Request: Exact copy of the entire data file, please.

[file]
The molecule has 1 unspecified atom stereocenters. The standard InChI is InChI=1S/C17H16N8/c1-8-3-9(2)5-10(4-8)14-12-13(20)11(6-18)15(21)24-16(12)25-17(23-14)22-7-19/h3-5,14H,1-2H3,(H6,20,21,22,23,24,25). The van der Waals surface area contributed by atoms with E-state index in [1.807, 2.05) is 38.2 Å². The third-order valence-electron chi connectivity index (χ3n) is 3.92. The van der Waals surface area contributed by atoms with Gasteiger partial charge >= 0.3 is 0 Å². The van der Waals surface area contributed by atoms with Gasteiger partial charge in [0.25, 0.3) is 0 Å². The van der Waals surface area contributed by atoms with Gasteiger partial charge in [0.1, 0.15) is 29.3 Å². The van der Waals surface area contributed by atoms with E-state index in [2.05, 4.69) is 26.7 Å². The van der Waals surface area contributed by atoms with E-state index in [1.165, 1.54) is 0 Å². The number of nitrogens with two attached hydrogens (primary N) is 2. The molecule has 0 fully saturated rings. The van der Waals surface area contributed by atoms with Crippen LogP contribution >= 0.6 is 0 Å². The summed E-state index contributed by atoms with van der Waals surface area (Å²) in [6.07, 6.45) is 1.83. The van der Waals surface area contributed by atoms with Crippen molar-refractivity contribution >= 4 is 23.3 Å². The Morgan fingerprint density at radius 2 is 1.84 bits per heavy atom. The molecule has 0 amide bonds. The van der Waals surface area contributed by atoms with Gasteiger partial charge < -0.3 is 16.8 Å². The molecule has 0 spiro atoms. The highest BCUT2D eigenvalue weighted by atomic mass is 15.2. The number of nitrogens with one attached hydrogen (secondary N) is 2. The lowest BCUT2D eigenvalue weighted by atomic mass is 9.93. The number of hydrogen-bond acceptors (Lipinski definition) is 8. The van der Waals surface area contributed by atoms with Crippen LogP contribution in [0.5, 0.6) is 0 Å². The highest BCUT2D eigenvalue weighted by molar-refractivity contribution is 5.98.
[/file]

The molecule has 1 unspecified atom stereocenters. The standard InChI is InChI=1S/C17H16N8/c1-8-3-9(2)5-10(4-8)14-12-13(20)11(6-18)15(21)24-16(12)25-17(23-14)22-7-19/h3-5,14H,1-2H3,(H6,20,21,22,23,24,25). The van der Waals surface area contributed by atoms with E-state index in [1.807, 2.05) is 38.2 Å². The third-order valence-electron chi connectivity index (χ3n) is 3.92. The van der Waals surface area contributed by atoms with Gasteiger partial charge >= 0.3 is 0 Å². The van der Waals surface area contributed by atoms with Gasteiger partial charge in [0.25, 0.3) is 0 Å². The van der Waals surface area contributed by atoms with Gasteiger partial charge in [0.1, 0.15) is 29.3 Å². The van der Waals surface area contributed by atoms with E-state index in [2.05, 4.69) is 26.7 Å². The van der Waals surface area contributed by atoms with E-state index in [1.165, 1.54) is 0 Å². The number of nitrogens with two attached hydrogens (primary N) is 2. The molecule has 0 fully saturated rings. The van der Waals surface area contributed by atoms with Crippen LogP contribution >= 0.6 is 0 Å². The summed E-state index contributed by atoms with van der Waals surface area (Å²) in [6.07, 6.45) is 1.83. The van der Waals surface area contributed by atoms with Crippen molar-refractivity contribution >= 4 is 23.3 Å². The Morgan fingerprint density at radius 2 is 1.84 bits per heavy atom. The molecule has 0 amide bonds. The van der Waals surface area contributed by atoms with Gasteiger partial charge < -0.3 is 16.8 Å². The molecule has 0 spiro atoms. The highest BCUT2D eigenvalue weighted by atomic mass is 15.2. The number of nitrogens with one attached hydrogen (secondary N) is 2. The lowest BCUT2D eigenvalue weighted by atomic mass is 9.93. The number of hydrogen-bond acceptors (Lipinski definition) is 8. The van der Waals surface area contributed by atoms with Crippen LogP contribution in [0.5, 0.6) is 0 Å². The highest BCUT2D eigenvalue weighted by molar-refractivity contribution is 5.98.